Choking airports leading to more fuel wastes and delays

Yogita Thorat
Wednesday, 22 November 2017

Lack of planning over the last 20 years by the Indian government and no execution of new expansion projects at airports has badly affected airlines and passengers in the last few years and will hit even in a worse manner in the coming years. Most Indian airports in metro cities now see a capacity utilisation at almost 100 per cent level and some even experience it beyond that level.  

Lack of planning over the last 20 years by the Indian government and no execution of new expansion projects at airports has badly affected airlines and passengers in the last few years and will hit even in a worse manner in the coming years. Most Indian airports in metro cities now see a capacity utilisation at almost 100 per cent level and some even experience it beyond that level.  

Mumbai airport handles over 700 landings and takeoffs every day. This means even some slightest error by some airline staff or crew can affect all other flight schedules because there is no margin or room for any adjustment. At Mumbai’s main runway 27-09, if one aircraft hit a snag for some reason, it means dozens of incoming aircraft have to hold over the airport and go circling for sometimes up to an hour. This results in additional fuel burn which costs the airline thousands of dollars. These delays and holdups are now almost a daily feature. At some time of the day, especially evening or early morning peak time, one experiences this.   

Airlines are now experiencing delays for reasons beyond their control. Weather related delay is understandable but a long delay merely because there is congestion at the airport is becoming a norm and On Time Performance (OTP) which is one of the parameters of judging the airline’s performance is getting badly hit.

Vistara, the airline which in the past clocked highest OTP, now reports that flights on its network are getting delayed many times due to congestion at Delhi or Mumbai airports. For SpiceJet, which clocked the best OTP from many airports last year, now says almost 30 per cent flights are delayed.

Almost 2.4 lakh domestic air passengers had to be compensated by various airlines last month on account of flight delays beyond two hours, which is more than double the number of people who had to be similarly compensated during January of last year. This means close to 8,000 people had to contend with delays beyond two hours every single day of January. The government has ambitious plans to open 50 unused airports by 2020 and has also given approval for 18 greenfield airports, the problem remains unresolved due to traffic growth emanating from large cities. According to the government’s own estimates, we need to triple airport capacity within 15 years at a cost of up to Rs 3 lakh crore.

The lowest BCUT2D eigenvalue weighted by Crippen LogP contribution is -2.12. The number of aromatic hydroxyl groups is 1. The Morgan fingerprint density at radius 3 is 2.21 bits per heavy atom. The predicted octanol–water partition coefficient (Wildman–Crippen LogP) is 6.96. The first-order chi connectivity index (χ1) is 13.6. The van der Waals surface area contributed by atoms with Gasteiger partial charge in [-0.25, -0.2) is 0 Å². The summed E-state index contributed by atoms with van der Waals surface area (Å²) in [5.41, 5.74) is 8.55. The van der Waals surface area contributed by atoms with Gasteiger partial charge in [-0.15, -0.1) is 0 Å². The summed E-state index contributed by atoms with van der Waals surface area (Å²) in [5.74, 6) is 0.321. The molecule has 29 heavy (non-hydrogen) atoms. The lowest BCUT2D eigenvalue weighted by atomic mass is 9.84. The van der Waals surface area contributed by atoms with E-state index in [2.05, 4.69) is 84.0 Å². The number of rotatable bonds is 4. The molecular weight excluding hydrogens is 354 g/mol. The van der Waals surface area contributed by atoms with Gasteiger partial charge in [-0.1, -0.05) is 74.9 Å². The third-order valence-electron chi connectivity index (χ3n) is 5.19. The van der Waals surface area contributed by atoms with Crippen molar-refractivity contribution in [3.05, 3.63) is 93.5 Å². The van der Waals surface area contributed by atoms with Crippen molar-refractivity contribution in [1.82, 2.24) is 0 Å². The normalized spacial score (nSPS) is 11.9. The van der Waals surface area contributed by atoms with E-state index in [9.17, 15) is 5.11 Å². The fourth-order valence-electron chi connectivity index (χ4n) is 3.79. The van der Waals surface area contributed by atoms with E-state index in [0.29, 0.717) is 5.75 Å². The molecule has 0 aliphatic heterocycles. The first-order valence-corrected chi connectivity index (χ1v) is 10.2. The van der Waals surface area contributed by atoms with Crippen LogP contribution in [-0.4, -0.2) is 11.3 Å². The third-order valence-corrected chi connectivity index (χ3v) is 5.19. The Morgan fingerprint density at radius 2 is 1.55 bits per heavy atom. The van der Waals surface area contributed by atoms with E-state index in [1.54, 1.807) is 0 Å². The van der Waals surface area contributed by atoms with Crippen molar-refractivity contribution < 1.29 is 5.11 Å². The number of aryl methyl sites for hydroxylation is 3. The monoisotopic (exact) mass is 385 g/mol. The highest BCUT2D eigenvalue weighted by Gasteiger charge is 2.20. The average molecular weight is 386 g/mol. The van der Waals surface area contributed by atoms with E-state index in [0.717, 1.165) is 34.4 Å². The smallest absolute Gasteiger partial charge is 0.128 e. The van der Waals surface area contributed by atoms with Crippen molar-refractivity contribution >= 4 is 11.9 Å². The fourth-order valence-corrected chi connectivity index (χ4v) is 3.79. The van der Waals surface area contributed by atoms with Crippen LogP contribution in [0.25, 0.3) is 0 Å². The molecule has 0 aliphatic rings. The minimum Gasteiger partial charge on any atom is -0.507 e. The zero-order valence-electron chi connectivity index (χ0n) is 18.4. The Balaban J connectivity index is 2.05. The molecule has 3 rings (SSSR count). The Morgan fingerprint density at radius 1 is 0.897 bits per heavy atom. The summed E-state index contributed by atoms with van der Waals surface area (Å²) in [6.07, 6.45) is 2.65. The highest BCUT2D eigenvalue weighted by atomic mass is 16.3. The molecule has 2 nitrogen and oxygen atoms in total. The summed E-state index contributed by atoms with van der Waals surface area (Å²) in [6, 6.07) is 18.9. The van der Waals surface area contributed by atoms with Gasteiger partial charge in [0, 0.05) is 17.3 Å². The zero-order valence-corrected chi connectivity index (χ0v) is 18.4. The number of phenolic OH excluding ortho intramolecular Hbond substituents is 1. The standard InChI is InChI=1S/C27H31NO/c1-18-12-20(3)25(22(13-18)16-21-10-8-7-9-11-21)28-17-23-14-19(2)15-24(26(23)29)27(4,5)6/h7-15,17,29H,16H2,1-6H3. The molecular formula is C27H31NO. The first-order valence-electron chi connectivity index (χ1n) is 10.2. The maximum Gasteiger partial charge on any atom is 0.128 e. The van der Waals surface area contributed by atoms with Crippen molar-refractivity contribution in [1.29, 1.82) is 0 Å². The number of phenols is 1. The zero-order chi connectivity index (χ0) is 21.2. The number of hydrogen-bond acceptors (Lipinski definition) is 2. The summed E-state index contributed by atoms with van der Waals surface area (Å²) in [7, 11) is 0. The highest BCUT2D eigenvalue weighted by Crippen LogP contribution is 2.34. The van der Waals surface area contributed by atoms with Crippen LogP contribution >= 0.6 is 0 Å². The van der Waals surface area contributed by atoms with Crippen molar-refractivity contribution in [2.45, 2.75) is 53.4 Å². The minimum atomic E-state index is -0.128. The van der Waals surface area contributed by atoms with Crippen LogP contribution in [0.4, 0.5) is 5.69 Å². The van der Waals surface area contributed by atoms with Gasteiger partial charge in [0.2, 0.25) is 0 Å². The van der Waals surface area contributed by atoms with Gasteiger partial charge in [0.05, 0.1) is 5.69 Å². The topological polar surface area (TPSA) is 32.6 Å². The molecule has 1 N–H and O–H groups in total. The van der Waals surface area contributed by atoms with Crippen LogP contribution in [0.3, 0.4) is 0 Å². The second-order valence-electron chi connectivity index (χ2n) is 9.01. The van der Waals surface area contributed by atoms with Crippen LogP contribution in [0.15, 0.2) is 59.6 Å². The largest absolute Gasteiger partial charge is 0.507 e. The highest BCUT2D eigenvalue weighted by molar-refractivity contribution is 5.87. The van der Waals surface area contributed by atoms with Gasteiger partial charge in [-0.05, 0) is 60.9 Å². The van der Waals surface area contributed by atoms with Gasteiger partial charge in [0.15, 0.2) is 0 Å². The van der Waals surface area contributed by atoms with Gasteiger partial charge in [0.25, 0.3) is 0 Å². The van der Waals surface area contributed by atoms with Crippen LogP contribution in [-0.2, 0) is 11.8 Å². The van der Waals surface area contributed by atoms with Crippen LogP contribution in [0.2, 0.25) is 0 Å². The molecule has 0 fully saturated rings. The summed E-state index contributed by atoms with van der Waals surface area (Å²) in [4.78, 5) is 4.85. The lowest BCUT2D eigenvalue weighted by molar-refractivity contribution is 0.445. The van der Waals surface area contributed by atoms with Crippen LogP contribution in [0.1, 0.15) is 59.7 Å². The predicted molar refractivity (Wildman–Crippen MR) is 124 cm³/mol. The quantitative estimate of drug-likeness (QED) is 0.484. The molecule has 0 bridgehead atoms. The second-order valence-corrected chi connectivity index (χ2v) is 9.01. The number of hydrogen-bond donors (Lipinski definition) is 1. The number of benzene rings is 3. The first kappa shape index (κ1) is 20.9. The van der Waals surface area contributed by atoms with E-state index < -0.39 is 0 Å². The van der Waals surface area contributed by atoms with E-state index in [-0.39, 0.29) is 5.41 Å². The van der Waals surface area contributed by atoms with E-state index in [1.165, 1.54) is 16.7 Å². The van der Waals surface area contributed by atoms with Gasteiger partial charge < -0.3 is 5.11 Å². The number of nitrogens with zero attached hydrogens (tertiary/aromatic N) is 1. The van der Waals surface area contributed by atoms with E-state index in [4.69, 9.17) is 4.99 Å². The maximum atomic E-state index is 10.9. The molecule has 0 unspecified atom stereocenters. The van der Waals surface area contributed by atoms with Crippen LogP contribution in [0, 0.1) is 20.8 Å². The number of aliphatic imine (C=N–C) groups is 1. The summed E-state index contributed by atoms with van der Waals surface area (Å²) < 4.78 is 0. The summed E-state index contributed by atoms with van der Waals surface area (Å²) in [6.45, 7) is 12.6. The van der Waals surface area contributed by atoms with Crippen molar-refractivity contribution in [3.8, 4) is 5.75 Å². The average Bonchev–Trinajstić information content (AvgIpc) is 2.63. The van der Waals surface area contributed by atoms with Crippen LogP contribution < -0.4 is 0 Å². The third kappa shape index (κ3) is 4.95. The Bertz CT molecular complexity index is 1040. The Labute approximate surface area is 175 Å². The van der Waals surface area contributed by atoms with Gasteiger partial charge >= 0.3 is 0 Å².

According to DGCA data, Air India did not get even one in two flights on time at Mumbai last month, clocking in OTP of just 49.8 per cent. Its overall OTP across the four airports was only marginally better, at 56.8 per cent. Market leader IndiGo managed to get only 71.2 per cent of its flights on time across all four airports while the Jet Airways-Jetlite combine was just shy of the 60 per cent mark.

The aviation sector growth in India is phenomenal. Last year saw all scheduled national airlines clock over 80 per cent occupancy with Air India clocking in the least at 81.1 per cent among scheduled national carriers.

The government’s Udan scheme of connecting smaller airports with metro cities and using ATR services to connect towns like Shimla, Nanded and Shirdi is a welcome step. However, the congestion crisis is mainly going to hit the large cities in the coming months and years. So now, the priority has to be to build infrastructure (new airports, new runways) in these towns so that the challenges can be met.

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